The Asteroid Grand Challenge

First radar images of asteroid 1998 QE2 were obtained when the asteroid was about 3.75 million miles (6 million kilometers) from Earth. The small white dot at lower right is the moon, or satellite, orbiting asteroid 1998 QE2. Image Credit: NASA/JPL-Caltech/GSSR
Asteroid 1998 QE2 (and its moon) came relatively close to the Earth on May 31, 2013, at 1:59 p.m/ Pacific (20:59 UTC). The first radar images of 1998 QE2 were obtained when the asteroid was about 3.75 million miles (6 million kilometers) away from our planet. The small white dot at lower right is a moon, or satellite, orbiting asteroid 1998 QE2. Image Credit: NASA/JPL-Caltech/GSSR

NASA has announced a Grand Challenge focused on finding all asteroid threats to human populations and knowing what to do about them.

The challenge, which was announced at an asteroid initiative industry and partner day at NASA Headquarters in Washington, is a large-scale effort that will use multi-disciplinary collaborations and a variety of partnerships with other government agencies, international partners, industry, academia, and citizen scientists. It complements NASA’s recently announced mission to redirect an asteroid and send humans to study it.

“NASA already is working to find asteroids that might be a threat to our planet, and while we have found 95 percent of the large asteroids near the Earth’s orbit, we need to find all those that might be a threat to Earth,” said NASA Deputy Administrator Lori Garver. “This Grand Challenge is focused on detecting and characterizing asteroids and learning how to deal with potential threats. We will also harness public engagement, open innovation and citizen science to help solve this global problem.”

Grand Challenges are ambitious goals on a national or global scale that capture the imagination and demand advances in innovation and breakthroughs in science and technology. They are an important element of President Obama’s Strategy for American Innovation.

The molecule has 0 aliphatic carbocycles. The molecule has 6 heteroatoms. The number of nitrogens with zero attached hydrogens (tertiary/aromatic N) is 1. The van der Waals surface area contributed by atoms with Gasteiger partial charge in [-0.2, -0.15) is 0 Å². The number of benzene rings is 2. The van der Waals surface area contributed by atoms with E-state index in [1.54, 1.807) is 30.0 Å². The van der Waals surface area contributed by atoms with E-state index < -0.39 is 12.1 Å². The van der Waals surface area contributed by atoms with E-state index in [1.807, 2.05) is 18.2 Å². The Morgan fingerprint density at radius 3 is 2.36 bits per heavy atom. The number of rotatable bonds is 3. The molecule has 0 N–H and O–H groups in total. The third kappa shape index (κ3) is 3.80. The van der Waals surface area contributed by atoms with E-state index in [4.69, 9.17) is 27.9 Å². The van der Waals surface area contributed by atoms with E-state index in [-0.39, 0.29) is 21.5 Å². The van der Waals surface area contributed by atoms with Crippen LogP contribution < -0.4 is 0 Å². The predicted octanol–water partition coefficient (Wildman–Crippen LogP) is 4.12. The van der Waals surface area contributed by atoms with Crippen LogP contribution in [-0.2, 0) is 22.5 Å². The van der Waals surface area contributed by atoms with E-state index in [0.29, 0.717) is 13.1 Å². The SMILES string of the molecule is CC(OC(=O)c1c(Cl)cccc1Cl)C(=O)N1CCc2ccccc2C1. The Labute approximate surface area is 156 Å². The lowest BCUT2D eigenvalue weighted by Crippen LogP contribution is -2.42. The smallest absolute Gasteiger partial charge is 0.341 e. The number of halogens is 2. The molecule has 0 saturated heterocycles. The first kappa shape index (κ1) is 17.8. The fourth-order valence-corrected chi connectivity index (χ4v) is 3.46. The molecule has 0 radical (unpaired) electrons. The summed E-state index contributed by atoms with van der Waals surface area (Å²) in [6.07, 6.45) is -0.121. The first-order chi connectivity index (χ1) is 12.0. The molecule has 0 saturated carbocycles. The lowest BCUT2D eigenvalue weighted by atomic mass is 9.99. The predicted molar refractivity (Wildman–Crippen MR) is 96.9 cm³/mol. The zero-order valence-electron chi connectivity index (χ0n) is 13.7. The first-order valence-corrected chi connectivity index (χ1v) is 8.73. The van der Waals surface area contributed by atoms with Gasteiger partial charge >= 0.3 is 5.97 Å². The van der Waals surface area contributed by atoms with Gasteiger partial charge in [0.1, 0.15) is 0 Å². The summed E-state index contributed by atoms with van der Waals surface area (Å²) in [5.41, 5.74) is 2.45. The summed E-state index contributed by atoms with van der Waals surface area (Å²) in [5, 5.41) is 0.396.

One of the first deep space missions for astronauts could be to visit an asteroid. Image Credit: NASA.
One of the first deep space missions for astronauts could be to visit an asteroid. Image Credit: NASA

“I applaud NASA for issuing this Grand Challenge because finding asteroid threats, and having a plan for dealing with them, needs to be an all-hands-on-deck effort,” said Tom Kalil, deputy director for technology and innovation at the White House Office of Science and Technology Policy. “The efforts of private-sector partners and our citizen scientists will augment the work NASA already is doing to improve near-Earth object detection capabilities.”

NASA also released a request for information (RFI) that invites industry and potential partners to offer ideas on accomplishing NASA’s goal to locate, redirect, and explore an asteroid, as well as find and plan for asteroid threats. The RFI is open for 30 days, and responses will be used to help develop public engagement opportunities and a September industry workshop.


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